Avoiding Common Mistakes When Using a Chainsaw


Chainsaws, renowned for their sharp, swiftly moving chains, stand as essential tools in the realm of woodcutting, whether it’s slicing through dense logs or trimming trees. Yet, their power and efficiency come with a significant responsibility for safe handling and maintenance. Intriguingly, the Centers for Disease Control and Prevention reports that over 36,000 individuals annually fall victim to chainsaw-related injuries. This statistic underscores the importance of understanding and respecting these powerful machines.

Orange chainsaw on mossy tree stump

This comprehensive guide aims to navigate you through the critical aspects of chainsaw usage and upkeep, arming you with knowledge to sidestep common pitfalls that could lead to injuries or damage to your invaluable equipment.

1. Avoid Cutting Into Dirt

Person using chainsaw on tree trunk

It’s crucial to be mindful of your chainsaw’s proximity to the ground during use. Cutting too close to the earth’s surface poses a high risk of the saw coming into contact with dirt, rocks, and various forms of debris. Such encounters are detrimental to your chainsaw, as they can rapidly dull the blades and cause accelerated wear on critical components like the chain and sprocket. To circumvent these issues, always ensure that the logs or wood you are cutting are adequately elevated above the ground. This practice not only prevents unintentional contact with dirt but also contributes significantly to maintaining your chainsaw’s condition and prolonging its lifespan. By adopting this simple yet effective measure, you can keep your chainsaw performing optimally and avoid unnecessary damage.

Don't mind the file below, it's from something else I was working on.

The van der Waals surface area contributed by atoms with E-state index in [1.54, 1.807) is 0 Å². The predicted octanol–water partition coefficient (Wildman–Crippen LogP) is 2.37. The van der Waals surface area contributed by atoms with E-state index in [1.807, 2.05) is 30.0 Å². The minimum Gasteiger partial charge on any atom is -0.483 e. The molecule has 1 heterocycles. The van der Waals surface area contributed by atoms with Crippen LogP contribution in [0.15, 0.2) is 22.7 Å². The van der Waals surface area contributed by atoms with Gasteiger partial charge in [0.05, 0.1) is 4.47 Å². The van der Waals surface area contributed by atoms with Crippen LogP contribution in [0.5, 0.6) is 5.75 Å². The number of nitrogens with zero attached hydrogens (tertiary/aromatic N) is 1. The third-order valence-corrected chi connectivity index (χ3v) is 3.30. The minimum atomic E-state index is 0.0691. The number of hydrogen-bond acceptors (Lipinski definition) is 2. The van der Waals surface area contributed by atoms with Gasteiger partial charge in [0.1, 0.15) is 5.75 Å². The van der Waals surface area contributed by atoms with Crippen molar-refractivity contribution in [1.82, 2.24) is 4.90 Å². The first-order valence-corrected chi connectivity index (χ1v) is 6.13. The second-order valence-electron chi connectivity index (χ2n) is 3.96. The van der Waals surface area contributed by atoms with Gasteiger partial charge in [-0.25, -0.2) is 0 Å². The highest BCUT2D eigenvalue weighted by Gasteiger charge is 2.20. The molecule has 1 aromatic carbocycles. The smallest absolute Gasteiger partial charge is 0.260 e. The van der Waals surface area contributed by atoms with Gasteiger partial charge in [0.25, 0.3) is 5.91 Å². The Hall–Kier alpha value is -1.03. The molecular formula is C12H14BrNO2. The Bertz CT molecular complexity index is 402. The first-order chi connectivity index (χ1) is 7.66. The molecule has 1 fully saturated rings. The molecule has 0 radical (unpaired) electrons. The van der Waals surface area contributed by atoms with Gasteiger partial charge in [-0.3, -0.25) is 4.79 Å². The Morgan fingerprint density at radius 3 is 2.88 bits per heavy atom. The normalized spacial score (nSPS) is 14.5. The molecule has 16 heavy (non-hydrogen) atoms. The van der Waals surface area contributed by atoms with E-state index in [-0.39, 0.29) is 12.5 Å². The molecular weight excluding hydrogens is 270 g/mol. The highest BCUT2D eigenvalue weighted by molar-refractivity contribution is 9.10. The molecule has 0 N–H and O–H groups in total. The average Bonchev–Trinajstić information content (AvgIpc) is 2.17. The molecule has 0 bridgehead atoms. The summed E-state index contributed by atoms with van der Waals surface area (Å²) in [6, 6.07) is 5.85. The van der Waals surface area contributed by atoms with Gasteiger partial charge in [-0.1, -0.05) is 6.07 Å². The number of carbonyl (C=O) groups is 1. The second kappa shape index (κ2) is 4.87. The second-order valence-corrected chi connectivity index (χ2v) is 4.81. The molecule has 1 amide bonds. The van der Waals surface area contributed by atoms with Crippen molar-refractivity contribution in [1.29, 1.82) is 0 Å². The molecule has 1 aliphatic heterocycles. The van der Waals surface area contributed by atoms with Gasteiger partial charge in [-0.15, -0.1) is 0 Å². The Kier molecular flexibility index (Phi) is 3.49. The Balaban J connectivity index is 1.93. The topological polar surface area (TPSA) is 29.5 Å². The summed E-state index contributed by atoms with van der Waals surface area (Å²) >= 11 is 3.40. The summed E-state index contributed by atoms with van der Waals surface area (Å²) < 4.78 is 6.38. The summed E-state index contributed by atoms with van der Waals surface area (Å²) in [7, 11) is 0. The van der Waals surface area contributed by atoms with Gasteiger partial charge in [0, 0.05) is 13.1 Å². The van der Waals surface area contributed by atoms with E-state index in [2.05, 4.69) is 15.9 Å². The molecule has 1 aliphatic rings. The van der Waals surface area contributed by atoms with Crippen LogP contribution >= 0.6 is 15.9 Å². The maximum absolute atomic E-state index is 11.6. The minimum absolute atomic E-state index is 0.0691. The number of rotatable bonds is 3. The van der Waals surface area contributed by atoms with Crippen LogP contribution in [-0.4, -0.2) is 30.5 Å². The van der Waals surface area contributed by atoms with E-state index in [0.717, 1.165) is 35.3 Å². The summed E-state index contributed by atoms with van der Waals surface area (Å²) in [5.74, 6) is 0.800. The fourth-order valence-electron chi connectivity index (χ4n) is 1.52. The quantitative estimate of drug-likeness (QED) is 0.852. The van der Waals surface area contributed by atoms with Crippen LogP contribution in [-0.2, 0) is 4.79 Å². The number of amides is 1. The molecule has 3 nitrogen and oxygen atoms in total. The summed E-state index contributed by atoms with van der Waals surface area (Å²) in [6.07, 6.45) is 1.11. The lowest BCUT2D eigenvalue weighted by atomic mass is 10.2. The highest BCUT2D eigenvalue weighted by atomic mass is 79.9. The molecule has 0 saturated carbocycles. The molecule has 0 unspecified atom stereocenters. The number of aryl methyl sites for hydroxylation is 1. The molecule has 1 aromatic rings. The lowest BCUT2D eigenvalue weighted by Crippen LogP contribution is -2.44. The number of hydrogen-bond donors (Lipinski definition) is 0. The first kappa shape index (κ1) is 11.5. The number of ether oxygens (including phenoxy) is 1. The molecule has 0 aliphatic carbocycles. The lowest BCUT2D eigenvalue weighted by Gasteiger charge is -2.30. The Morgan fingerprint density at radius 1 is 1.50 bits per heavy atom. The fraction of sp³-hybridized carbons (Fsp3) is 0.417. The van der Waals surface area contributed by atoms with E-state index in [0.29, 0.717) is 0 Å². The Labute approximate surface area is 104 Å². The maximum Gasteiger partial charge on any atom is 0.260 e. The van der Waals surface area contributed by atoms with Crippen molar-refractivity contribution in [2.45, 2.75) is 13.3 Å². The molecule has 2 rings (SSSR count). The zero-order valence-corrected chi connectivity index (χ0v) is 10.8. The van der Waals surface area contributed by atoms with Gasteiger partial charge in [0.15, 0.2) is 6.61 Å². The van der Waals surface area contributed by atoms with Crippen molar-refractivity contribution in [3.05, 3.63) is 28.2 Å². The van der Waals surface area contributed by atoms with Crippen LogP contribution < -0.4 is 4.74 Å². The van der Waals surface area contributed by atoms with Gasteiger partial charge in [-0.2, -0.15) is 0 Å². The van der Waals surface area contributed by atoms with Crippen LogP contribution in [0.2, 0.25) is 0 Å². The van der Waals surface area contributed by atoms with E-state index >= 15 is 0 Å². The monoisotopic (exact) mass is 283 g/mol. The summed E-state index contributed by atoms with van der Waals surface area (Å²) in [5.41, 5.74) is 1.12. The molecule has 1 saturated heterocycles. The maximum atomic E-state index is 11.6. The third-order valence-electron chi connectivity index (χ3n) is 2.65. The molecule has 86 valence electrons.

2. Keep the Chain Tension Right

Gloved hand holding chainsaw blade

Ensuring the correct tension in your chainsaw’s chain is a key aspect of its maintenance and safe operation. An improperly tensioned chain – whether too loose or too tight – not only poses a safety hazard but also accelerates wear and tear. To verify the tension, gently pull on the chain. The links should fit snugly within the bar’s groove and not lift out easily. If the chain is too loose or too tight, make the necessary adjustments to achieve the optimal tension.

3. Selecting the Right Chain Lube

Person demonstrating proper chainsaw handling

Choosing the appropriate lubricant for your chainsaw’s chain is crucial for its optimal performance and longevity. It’s advisable to steer clear of using motor oil as a substitute because it often contains impurities and contaminants that can be detrimental to the delicate moving parts of your chainsaw. These contaminants can lead to increased wear and tear, potentially shortening the lifespan of your equipment. Instead, always use the chain lube specifically recommended for your chainsaw model. This specialized lube is formulated to provide the right viscosity and protective properties needed to reduce friction and wear on the chain.